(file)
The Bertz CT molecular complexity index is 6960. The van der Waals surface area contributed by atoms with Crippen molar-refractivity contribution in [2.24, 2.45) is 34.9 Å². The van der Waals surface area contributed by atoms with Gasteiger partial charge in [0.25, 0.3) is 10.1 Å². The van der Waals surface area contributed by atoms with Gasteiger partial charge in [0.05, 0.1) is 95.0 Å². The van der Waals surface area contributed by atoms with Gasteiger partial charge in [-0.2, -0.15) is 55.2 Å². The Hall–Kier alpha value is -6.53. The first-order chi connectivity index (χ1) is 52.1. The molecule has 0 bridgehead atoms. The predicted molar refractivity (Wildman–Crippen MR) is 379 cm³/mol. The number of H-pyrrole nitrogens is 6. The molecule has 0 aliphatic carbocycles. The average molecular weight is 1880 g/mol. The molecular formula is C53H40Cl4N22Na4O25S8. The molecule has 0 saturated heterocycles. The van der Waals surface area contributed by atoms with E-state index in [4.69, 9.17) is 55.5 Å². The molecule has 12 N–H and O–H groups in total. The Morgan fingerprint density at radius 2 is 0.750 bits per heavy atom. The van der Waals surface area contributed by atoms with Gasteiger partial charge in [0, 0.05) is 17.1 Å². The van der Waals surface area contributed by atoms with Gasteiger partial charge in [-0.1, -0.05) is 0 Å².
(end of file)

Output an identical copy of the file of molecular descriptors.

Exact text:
The Bertz CT molecular complexity index is 6960. The van der Waals surface area contributed by atoms with Crippen molar-refractivity contribution in [2.24, 2.45) is 34.9 Å². The van der Waals surface area contributed by atoms with Gasteiger partial charge in [0.25, 0.3) is 10.1 Å². The van der Waals surface area contributed by atoms with Gasteiger partial charge in [0.05, 0.1) is 95.0 Å². The van der Waals surface area contributed by atoms with Gasteiger partial charge in [-0.2, -0.15) is 55.2 Å². The Hall–Kier alpha value is -6.53. The first-order chi connectivity index (χ1) is 52.1. The molecule has 0 bridgehead atoms. The predicted molar refractivity (Wildman–Crippen MR) is 379 cm³/mol. The number of H-pyrrole nitrogens is 6. The molecule has 0 aliphatic carbocycles. The average molecular weight is 1880 g/mol. The molecular formula is C53H40Cl4N22Na4O25S8. The molecule has 0 saturated heterocycles. The van der Waals surface area contributed by atoms with E-state index in [4.69, 9.17) is 55.5 Å². The molecule has 12 N–H and O–H groups in total. The Morgan fingerprint density at radius 2 is 0.750 bits per heavy atom. The van der Waals surface area contributed by atoms with Gasteiger partial charge in [0, 0.05) is 17.1 Å². The van der Waals surface area contributed by atoms with Gasteiger partial charge in [-0.1, -0.05) is 0 Å².